In Tibetan Buddhism there is a mountain called Mt. Meru at the center of the universe, the center of the Buddhist mandala. It is the connection between the physical world that we live in and the spirit world. Tibetans believe that the mountain called Kang Rimpoche, or Mt. Kailash, in Western Tibet is Mt. Meru. An arduous 32-mile path encircles the mountain. It is said that if you walk this circuit 108 times you will achieve nirvana or enlightenment. To make a pilgrimage to Mt. Kailash and walk just one kora is a once-in-a-lifetime event that every Tibetan wishes to do.
Two roads cross Western Tibet, the "north road" and the "south road." In 1992 I hitchhiked and walked on the north road to reach Mt. Kailash in mid-October. I struggled through a cold and brutal, month-long trip. Sitting in the back of Chinese cargo trucks day and night, the metal frame of the trucks pounded against my bones for days on end. At least on the bike I could decide when to stop and rest. I would no longer be at the mercy of a crazy Khampa truck driver. On this trip I started out for Mt. Kailash on neither the "north road" nor the "south road." I traveled on a track that marked a shortcut between the road to Kathmandu and the "south road" to Kailash. During my research, I had looked for the track, some maps showed it, some had nothing. In 1992 I had cycled the road from Lhasa to Kathmandu. I remembered seeing the turnoff for the path at the time. I just thought to myself, "I think that I am in the middle of nowhere, that path REALLY goes out into the middle of nowhere." This time I did not cycle past the turnoff. A few yards off the main road, a young Tibetan boy on horseback looked at me as if I had most certainly taken a wrong turn. No one in their right mind would leave the main road and head northwest into nowhere.
I lost the track a half dozen times. I knew that I had to go west toward Paiku Tso Lake, so I would just head cross-country until I hit the braided path again. On the hard surface of the stony desert the difference between riding 'on the road' and 'off road' disappeared. The track would split into two and three different paths. My mind raced with thoughts of which one to take. The last thing in the world I needed was to spend a day riding in the wrong direction. West, west toward Paiku Tso Lake, I checked the US military maps, the Chinese government maps and my compass. By late afternoon, I spotted the turquoise blue waters of a large lake. I knew that I had made the right choice. From where I stood, I could follow a line up the north ridge to the top of the 26,397-foot [8047 meter] summit of Mt. Shishapangma. I watched the massive moisture-laden monsoon clouds of India and Nepal push up over the tops of the Himalaya. Back in San Francisco I used to watch clouds similarly push over the forest green tops of the Santa Cruz Mountains. I climbed inside my sleeping bag, listened to the short-wave for a couple minutes, ate a piece of chocolate, and laid down to sleep. This evening I knew that everything that I had ever done in my life, every bike ride, every book and map I read, every trip, had led up to this exact day, to this exact moment. Everything I had done before was just preparation for this ride across nowhere, for a dinner of ramen noodles and flat bread by myself in front of the biggest peaks in the world.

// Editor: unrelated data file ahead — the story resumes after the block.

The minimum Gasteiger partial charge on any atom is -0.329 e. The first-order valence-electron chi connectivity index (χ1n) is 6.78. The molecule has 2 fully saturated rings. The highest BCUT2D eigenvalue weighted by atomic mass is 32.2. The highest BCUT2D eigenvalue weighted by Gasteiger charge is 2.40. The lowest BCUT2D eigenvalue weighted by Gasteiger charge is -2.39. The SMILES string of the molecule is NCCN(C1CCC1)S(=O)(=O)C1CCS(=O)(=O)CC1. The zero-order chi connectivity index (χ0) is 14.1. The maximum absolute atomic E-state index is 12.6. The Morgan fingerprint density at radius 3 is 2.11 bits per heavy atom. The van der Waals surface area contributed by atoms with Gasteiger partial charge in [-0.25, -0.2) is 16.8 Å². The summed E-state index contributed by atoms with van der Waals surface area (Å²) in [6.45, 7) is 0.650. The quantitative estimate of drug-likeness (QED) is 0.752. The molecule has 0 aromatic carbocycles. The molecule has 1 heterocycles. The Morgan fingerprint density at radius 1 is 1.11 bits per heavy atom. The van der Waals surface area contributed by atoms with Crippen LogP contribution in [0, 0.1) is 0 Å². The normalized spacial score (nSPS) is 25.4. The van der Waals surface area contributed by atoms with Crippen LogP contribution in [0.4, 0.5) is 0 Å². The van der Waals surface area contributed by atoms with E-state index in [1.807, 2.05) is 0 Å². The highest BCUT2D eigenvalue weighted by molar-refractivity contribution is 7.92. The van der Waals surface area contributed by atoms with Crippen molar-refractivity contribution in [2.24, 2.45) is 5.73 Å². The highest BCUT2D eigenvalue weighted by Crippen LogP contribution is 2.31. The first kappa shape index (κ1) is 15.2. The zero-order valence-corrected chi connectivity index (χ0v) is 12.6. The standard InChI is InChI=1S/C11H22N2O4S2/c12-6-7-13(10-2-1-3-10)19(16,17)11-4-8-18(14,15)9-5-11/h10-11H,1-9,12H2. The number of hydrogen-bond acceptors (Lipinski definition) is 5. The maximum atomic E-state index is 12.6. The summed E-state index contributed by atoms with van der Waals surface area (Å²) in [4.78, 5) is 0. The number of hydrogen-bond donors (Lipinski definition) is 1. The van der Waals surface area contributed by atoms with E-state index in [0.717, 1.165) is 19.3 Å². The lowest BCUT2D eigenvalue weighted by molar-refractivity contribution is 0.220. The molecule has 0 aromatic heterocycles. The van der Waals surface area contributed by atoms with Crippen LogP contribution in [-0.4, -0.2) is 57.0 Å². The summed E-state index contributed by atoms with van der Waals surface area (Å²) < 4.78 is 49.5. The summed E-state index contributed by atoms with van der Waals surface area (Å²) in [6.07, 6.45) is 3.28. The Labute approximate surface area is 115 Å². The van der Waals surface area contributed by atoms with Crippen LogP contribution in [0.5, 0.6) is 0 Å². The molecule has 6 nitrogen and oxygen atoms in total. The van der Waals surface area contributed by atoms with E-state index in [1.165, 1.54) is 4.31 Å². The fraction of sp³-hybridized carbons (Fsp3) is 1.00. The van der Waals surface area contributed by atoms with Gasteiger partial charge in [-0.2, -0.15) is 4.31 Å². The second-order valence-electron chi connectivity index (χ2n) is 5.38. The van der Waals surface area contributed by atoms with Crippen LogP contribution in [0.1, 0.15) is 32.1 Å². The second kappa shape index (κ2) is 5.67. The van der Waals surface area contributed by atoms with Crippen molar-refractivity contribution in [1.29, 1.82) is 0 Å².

The Buddha's first noble truth states that "Life is suffering." On this day I started to come to my own understanding of the first noble truth, "Everyday is a struggle." The day started easily, I cranked out six miles with no problems. The next 12 miles took eight hours of pushing, pulling and hauling my bike through fine yellow and white sand speckled with small tufts of green grass. When I tried to push the bike from behind, the front wheel would plow into the sand, when I tried to carry it, I could only get about ten feet [3 meters] before exhaustion prevented me from going on. Fellow travelers had informed me that there would be many more miles of thick sand on the south road to Kailash. On days like these I was Sisyphus, the figure in Greek mythology burdened with the task of pushing a large boulder up a steep mountain hillside everyday, at the end of the day the rock would roll back down the hill and he would have to repeat his struggle once again the following morning. I knew that everyday I continued moving closer and closer to Mt. Kailash, but on days like this the mountain seemed an interminable ways off.